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Corn growers set to resume WRDA push
By TIM ALEXANDER
Illinois Correspondent

ST. LOUIS, Mo. — Since a conference report on the Water Resources Development Act (WRDA) could not be hammered out before the 109th Congress ended their final 2006 session, the entire process of passing the bill in both the U.S. House and Senate will have to be repeated during the 110th Congress of 2007-2008.

According to the river conservancy group MARC 2000 the bill, which was passed by the House in 2005 and the Senate in 2006 and was in front of Congress conferees when the 109th Congress expired, is hung up over the McCain/Feingold provision. The provision, brought through an amendment to the Senate bill authored by Senators John McCain (R-AZ) and Russ Feingold (D-WI), provides for independent review processes on the Corps of Engineers. This provision and a “host of other issues” must be reconciled with the House version of the bill before passage, according to MARC 2000.

“The divide was just too great…with that little time to get this done,” a spokesman for the Senate Environment and Public Works Committee told CongressDaily after the 109th Congress adjourned.

The 110th Congress convenes in January. It is not known when conferees will again address WRDA, a bill, which would authorize construction of seven 1,200-foot locks on the upper Mississippi and Illinois rivers, as well as an extensive ecosystem restoration project.

National Corn Growers Associa-tion (NCGA) President Ken McCauley said that though the bill fell victim to politics and the “congressional blame game” in 2006, the organization is looking to the next Congress to keep their word and make WRDA an early priority.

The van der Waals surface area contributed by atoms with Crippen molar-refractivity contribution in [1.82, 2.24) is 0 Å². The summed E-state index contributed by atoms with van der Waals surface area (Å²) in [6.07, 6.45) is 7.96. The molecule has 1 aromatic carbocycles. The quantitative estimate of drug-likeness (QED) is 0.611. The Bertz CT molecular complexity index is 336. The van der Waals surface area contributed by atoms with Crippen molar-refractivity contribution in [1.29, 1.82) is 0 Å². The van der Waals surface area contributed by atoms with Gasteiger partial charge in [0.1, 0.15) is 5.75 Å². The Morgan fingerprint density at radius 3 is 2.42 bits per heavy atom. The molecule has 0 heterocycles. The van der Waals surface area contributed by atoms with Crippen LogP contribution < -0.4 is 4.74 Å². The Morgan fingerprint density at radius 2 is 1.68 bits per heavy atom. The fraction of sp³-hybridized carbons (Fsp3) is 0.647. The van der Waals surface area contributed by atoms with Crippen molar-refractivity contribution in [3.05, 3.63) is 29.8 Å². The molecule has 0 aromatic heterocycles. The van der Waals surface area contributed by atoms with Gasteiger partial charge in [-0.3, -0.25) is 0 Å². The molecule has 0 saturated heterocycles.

“Pre-election promises that WRDA would be a key component of the lame duck congressional agenda were broken and corn growers are tired of broken promises,” McCauley said. “NCGA and state associations have worked for over 15 years to modernize our nation’s waterways infrastructure, partnering with industry, labor and conservation groups in an effort to pass WRDA.”

McCauley warned that without significant upgrades to the river system’s locks and dams, producers and consumers will face increases in operation and transportation costs in addition to decreasing export opportunities that will negatively impact agriculture’s global competitiveness.

Illinois Department of Agriculture director Chuck Hartke told reporters during a conference call that he was disappointed when Congress failed to pass a finished WRDA bill to President Bush before adjourning.

“Illinois has a huge stake in this because we have 15 locks and dams on the Mississippi River that borders Illinois, seven on the Illinois River and one on the Kaskaskia River. Illinois exports a lot of products down the Mississippi to the Gulf of Mexico, where they are loaded and shipped worldwide. If we don’t stay competitive, it will mean an economic disadvantage to us,” Hartke said.

Rep. James Oberstar (D-Minn.) has indicated he is committed to making WRDA a priority when he takes over committee chairmanship in January. “If WRDA is not concluded, it will be at the top of our agenda (when the 110th convenes),” Oberstar announced during a November press conference.

“We will aggressively seek assurance that Rep. Oberstar, who has pledged publicly to make WRDA a priority for next Congress, will follow through,” McCauley added. “NCGA also looks forward to working with the new leadership in the Senate to move WRDA forward.”

This farm news was published in the Jan. 3, 2007 issue of Farm World, serving Indiana, Ohio, Illinois, Kentucky, Michigan and Tennessee.

1/3/2007